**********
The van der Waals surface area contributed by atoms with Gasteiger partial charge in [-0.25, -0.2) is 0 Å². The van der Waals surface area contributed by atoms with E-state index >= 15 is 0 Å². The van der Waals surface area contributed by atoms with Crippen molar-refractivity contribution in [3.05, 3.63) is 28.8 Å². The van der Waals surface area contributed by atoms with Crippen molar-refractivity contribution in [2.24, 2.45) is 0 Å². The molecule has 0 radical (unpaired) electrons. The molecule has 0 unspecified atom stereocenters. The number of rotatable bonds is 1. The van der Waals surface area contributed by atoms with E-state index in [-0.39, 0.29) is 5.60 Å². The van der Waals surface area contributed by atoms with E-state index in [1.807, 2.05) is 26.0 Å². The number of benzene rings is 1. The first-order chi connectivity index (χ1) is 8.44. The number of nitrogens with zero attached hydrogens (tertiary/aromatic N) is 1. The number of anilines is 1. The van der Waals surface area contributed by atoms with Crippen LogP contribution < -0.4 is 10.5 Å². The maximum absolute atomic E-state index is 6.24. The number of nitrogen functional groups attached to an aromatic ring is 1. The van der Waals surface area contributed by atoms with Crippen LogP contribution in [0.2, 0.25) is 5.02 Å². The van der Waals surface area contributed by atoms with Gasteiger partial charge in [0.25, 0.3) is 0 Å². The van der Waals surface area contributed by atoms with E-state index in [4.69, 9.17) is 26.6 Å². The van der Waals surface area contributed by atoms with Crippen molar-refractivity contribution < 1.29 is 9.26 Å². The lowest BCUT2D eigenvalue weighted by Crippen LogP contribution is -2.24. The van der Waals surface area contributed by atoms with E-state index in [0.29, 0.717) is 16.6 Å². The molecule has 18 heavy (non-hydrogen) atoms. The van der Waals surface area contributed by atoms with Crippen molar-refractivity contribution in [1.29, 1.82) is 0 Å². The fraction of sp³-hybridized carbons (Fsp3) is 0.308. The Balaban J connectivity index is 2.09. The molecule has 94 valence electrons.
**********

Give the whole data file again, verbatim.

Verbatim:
The van der Waals surface area contributed by atoms with Gasteiger partial charge in [-0.25, -0.2) is 0 Å². The van der Waals surface area contributed by atoms with E-state index >= 15 is 0 Å². The van der Waals surface area contributed by atoms with Crippen molar-refractivity contribution in [3.05, 3.63) is 28.8 Å². The van der Waals surface area contributed by atoms with Crippen molar-refractivity contribution in [2.24, 2.45) is 0 Å². The molecule has 0 radical (unpaired) electrons. The molecule has 0 unspecified atom stereocenters. The number of rotatable bonds is 1. The van der Waals surface area contributed by atoms with E-state index in [-0.39, 0.29) is 5.60 Å². The van der Waals surface area contributed by atoms with E-state index in [1.807, 2.05) is 26.0 Å². The number of benzene rings is 1. The first-order chi connectivity index (χ1) is 8.44. The number of nitrogens with zero attached hydrogens (tertiary/aromatic N) is 1. The number of anilines is 1. The van der Waals surface area contributed by atoms with Crippen LogP contribution < -0.4 is 10.5 Å². The maximum absolute atomic E-state index is 6.24. The number of nitrogen functional groups attached to an aromatic ring is 1. The van der Waals surface area contributed by atoms with Crippen LogP contribution in [0.2, 0.25) is 5.02 Å². The van der Waals surface area contributed by atoms with Gasteiger partial charge in [0.25, 0.3) is 0 Å². The van der Waals surface area contributed by atoms with E-state index in [4.69, 9.17) is 26.6 Å². The van der Waals surface area contributed by atoms with Crippen molar-refractivity contribution < 1.29 is 9.26 Å². The lowest BCUT2D eigenvalue weighted by Crippen LogP contribution is -2.24. The van der Waals surface area contributed by atoms with E-state index in [0.29, 0.717) is 16.6 Å². The molecule has 18 heavy (non-hydrogen) atoms. The van der Waals surface area contributed by atoms with Crippen molar-refractivity contribution in [1.29, 1.82) is 0 Å². The fraction of sp³-hybridized carbons (Fsp3) is 0.308. The Balaban J connectivity index is 2.09. The molecule has 94 valence electrons.